Salt Lake City, Utah — The U.S. Geological Survey’s measuring method at the marina is no longer accurate because the Great Salt Lake has reached such a low level.
“Levels are too low for the Saltair Lake Elevation Gage to measure water levels in the south arm. The gage has been in use for over 100 years,” the Utah Department of Natural Resources said in a statement to FOX 13 News on Friday. “The U.S. Geological Survey is now reporting the south arm elevation from the causeway gage near Lakeside. The gage stations are operated by USGS, with cooperative matching funds from DNR and the Division of Forestry, Fire & State Lands.”
The Great Salt Lake is now at 4,188.9 feet, which is lower than the previous record low of 4,190.2 feet on July 3, according to the agency’s most recent drought report. It is anticipated that the lake will continue to shrink for a few more weeks before beginning to fill somewhat as the fall and winter months approach. The precise amount is unknown.
Due to Utah’s protracted drought, climate change, and water diversion, the Great Salt Lake has reached record lows. State officials have responded by moving quickly to enact water conservation laws and invest millions in initiatives to try and increase the amount of water entering the lake.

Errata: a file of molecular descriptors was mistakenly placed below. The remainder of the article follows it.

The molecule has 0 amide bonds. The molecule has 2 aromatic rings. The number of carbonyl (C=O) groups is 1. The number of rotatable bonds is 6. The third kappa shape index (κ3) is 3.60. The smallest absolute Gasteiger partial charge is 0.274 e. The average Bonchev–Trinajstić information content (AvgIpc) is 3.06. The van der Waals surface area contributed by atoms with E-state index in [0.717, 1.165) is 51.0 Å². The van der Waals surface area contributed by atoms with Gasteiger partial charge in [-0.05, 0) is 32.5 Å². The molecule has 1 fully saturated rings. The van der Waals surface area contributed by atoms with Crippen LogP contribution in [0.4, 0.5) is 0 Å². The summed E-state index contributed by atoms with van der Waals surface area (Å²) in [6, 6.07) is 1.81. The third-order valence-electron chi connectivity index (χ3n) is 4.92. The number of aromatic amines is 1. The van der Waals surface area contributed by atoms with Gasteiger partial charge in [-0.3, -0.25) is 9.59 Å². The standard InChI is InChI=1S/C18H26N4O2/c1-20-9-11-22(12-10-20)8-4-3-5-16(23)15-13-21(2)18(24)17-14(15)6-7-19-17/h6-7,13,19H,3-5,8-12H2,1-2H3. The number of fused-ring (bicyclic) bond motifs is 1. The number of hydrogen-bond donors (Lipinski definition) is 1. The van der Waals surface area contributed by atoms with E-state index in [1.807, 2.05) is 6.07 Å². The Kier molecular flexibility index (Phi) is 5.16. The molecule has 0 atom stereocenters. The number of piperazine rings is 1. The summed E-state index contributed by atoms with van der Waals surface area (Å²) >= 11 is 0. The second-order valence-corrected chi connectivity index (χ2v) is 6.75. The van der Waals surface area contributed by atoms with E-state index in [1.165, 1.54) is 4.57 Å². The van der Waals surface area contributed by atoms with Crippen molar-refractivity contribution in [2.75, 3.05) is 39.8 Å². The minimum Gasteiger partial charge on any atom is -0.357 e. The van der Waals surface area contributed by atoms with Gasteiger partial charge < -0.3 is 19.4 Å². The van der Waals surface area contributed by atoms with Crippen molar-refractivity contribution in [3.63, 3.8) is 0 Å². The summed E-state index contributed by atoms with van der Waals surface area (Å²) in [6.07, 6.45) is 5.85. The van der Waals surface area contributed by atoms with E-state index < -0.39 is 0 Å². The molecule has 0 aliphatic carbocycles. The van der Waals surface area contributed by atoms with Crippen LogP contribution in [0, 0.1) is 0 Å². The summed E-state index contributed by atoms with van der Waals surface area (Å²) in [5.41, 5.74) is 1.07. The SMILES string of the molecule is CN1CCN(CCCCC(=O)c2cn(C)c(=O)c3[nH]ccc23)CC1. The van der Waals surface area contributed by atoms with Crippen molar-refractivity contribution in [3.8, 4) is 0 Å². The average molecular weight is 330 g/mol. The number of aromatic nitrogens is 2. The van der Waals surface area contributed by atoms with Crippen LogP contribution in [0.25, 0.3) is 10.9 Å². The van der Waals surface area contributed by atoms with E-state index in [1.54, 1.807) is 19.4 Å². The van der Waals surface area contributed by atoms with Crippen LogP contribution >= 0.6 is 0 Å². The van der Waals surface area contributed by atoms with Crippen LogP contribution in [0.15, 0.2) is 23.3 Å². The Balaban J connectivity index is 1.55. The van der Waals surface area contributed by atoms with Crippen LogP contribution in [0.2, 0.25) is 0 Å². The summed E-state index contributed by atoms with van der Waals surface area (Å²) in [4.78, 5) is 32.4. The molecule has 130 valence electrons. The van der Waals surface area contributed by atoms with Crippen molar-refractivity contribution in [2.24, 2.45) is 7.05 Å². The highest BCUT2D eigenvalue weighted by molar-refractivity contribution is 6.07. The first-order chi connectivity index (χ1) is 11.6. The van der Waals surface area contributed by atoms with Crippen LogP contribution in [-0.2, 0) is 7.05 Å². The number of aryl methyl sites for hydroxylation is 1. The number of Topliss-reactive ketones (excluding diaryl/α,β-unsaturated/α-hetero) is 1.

Beyond precise lake measures, the marina is no longer able to accommodate boats. The boat ramps reach the murky lake bottom. Since it is not possible to launch rescue boats from the location, Utah State Parks has been forced to search alternative locations close by. Earlier this summer, recreational boats were removed from the marina.
“The Department of Natural Resources is in the process of finalizing plans to dredge the marina to allow for emergency boat operations,” the agency said.
However, Utah State Parks continues to organize educational activities at Antelope Island and the Great Salt Lake Marina where tourists may learn about the lake’s environment and why it is so crucial to the state.
“Great Salt Lake is critical to our state. It contributes $1.3 billion to our economy, provides over 7,700 jobs, supports 80% of Utah’s valuable wetlands, and provides a stopover for millions of birds to rest and refuel each year. It also contributes to our snowpack,” the department said in its statement. “We are committed to finding solutions to protect this critical resource. By doing so, we help our economy, our environment, our wildlife, and our future.”